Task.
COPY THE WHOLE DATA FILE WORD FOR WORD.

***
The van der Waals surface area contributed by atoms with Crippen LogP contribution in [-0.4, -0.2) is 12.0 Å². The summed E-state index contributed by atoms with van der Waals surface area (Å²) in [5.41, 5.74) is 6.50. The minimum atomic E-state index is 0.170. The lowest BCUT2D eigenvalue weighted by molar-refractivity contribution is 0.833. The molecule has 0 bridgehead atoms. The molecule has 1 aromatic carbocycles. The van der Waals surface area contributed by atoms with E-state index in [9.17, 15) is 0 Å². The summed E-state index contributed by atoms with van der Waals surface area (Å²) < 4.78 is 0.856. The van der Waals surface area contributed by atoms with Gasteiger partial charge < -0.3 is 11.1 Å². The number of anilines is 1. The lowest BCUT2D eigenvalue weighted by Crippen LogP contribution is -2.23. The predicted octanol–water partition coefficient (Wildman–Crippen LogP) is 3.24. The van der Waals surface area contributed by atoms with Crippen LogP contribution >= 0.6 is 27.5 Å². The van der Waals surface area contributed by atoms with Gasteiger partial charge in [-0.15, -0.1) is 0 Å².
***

The van der Waals surface area contributed by atoms with Crippen LogP contribution in [-0.4, -0.2) is 12.0 Å². The summed E-state index contributed by atoms with van der Waals surface area (Å²) in [5.41, 5.74) is 6.50. The minimum atomic E-state index is 0.170. The lowest BCUT2D eigenvalue weighted by molar-refractivity contribution is 0.833. The molecule has 0 bridgehead atoms. The molecule has 1 aromatic carbocycles. The van der Waals surface area contributed by atoms with E-state index in [9.17, 15) is 0 Å². The summed E-state index contributed by atoms with van der Waals surface area (Å²) < 4.78 is 0.856. The van der Waals surface area contributed by atoms with Gasteiger partial charge < -0.3 is 11.1 Å². The number of anilines is 1. The lowest BCUT2D eigenvalue weighted by Crippen LogP contribution is -2.23. The predicted octanol–water partition coefficient (Wildman–Crippen LogP) is 3.24. The van der Waals surface area contributed by atoms with Crippen LogP contribution >= 0.6 is 27.5 Å². The van der Waals surface area contributed by atoms with Gasteiger partial charge in [-0.15, -0.1) is 0 Å².